Meanwhile, a U.S. Congress that has been reluctant to challenge the administration on the war is suddenly pressing for answers. Jones was joined last week by a bipartisan group in favor of a proposal that would require the White House to submit a plan for withdrawal by the end of the year and to begin troop reductions by October 2006.
In some ways, Jones’ own history shows what makes the issue so tough for people in his district.
The son of a 14-term House member, Jones has built his congressional career in large part on advocacy for the military. He voted to authorize the war, displays pictures of the dead outside his Capitol Hill office, and has written condolence letters to the families of hundreds of service members. The anguish of the families was a major reason he turned against the war.
“After 2 1/2 years, it’s right to take a fresh look,” he told reporters Thursday. “We have a right to ask, ‘What are the goals?’ ”
The doubts are part of the discussion in other parts of Jones’ district, including the resorts on the Outer Banks of North Carolina, an area that includes many wealthy areas and newcomers from the North. Sometimes, arguments here head in a different direction.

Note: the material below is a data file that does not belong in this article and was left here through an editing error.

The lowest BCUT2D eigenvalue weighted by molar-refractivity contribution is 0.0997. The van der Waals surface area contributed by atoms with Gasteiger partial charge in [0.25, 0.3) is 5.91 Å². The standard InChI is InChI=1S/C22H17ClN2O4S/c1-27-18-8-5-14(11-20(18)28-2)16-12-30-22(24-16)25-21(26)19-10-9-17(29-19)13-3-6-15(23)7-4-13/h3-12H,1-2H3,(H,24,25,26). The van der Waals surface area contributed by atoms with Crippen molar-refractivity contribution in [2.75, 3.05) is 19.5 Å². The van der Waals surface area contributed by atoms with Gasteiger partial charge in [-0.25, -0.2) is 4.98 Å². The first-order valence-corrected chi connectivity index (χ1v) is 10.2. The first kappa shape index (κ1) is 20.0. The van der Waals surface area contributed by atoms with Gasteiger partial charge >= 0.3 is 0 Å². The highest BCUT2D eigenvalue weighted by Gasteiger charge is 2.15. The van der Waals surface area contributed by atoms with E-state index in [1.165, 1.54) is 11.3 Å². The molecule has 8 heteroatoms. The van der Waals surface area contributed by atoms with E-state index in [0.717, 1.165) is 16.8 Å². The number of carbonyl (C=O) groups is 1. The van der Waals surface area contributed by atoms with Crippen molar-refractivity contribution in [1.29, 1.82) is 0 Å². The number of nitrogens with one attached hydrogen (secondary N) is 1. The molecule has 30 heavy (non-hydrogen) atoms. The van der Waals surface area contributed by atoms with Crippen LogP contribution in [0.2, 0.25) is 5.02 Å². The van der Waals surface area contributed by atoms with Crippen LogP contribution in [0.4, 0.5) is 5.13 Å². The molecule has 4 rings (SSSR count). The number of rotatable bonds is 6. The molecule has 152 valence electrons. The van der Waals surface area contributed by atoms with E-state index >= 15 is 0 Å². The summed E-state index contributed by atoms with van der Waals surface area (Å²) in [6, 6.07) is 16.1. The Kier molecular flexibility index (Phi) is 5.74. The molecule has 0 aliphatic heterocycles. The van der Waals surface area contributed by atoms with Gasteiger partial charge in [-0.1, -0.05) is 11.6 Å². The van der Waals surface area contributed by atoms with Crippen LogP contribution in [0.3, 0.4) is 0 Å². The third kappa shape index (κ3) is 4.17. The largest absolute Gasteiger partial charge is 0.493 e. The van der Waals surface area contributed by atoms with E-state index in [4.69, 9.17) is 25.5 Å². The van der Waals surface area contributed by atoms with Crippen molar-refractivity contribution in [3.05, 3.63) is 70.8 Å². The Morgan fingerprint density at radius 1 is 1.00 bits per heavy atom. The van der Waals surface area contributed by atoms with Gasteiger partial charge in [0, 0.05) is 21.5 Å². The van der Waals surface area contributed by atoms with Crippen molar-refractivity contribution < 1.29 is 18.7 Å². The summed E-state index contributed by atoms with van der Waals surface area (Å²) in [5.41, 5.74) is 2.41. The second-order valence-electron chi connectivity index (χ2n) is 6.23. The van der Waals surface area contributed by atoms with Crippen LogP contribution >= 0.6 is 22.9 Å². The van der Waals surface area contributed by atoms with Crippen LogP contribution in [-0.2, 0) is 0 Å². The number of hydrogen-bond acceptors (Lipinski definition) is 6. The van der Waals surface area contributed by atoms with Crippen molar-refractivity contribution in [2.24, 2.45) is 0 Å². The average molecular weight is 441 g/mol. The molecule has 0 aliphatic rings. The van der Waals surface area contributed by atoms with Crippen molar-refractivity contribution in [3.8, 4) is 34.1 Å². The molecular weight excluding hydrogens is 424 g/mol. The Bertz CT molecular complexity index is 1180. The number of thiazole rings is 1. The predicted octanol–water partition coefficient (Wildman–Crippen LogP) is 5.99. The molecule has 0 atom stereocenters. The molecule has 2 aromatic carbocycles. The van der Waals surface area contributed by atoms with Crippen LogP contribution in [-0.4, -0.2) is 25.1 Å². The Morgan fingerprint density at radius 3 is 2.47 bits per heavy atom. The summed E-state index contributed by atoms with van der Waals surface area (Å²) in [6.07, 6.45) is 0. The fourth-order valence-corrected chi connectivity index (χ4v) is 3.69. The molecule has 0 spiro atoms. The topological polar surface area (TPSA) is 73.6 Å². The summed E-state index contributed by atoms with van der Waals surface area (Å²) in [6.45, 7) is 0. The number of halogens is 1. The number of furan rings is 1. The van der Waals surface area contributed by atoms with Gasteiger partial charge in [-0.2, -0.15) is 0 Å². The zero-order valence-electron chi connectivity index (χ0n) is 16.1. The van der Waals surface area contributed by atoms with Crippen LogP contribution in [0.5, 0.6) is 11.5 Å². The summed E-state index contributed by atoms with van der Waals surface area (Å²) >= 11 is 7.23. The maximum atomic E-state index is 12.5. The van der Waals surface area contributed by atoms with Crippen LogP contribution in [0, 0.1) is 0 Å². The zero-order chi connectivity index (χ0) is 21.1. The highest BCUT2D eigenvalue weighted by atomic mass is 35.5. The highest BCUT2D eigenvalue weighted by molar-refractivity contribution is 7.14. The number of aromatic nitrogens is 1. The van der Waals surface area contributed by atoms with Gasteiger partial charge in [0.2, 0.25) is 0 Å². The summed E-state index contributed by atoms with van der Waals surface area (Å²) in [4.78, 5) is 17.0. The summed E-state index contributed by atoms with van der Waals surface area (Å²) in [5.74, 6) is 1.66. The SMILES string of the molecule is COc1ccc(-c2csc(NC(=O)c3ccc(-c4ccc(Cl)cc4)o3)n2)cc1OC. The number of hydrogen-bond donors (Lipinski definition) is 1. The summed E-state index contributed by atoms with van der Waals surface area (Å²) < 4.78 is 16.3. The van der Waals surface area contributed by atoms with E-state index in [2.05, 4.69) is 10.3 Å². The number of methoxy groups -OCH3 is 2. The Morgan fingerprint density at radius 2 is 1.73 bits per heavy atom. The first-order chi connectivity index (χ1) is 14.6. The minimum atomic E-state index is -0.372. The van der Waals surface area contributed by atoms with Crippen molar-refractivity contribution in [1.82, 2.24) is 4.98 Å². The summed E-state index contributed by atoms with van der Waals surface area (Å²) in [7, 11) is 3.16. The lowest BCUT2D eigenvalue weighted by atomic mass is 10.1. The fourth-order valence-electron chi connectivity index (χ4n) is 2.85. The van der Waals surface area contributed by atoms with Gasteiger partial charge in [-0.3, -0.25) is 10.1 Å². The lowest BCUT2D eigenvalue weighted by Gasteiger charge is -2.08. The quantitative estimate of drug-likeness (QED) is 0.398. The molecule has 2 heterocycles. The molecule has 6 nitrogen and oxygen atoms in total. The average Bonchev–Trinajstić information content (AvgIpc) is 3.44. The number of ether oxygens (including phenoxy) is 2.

Jack Ubert, a retiree from Amityville, N.Y., who owns a home on the beach in well-off Emerald Island, N.C., admires Jones for “taking a pretty tough stance.” Yet he fears that in the end the United States will “probably not win anything” from the Iraq fight -- “like in Vietnam.”
“Saddam deserves whatever he gets,” said Ubert, but added: “I was never sure why we had to go in there and dictate to them. It’s just like with nuclear weapons: We think we’re the only ones who should have them. We want to make all the rules.”
The debate is intensifying in North Carolina, as it is in other parts of the country.
“Members are hearing more from people who are patriotic and really want to see this thing turn out right, but are worried about how long it’s going to go on,” said Rep. Jim Kolbe (R-Ariz.). “They don’t see that light at the end of the tunnel.”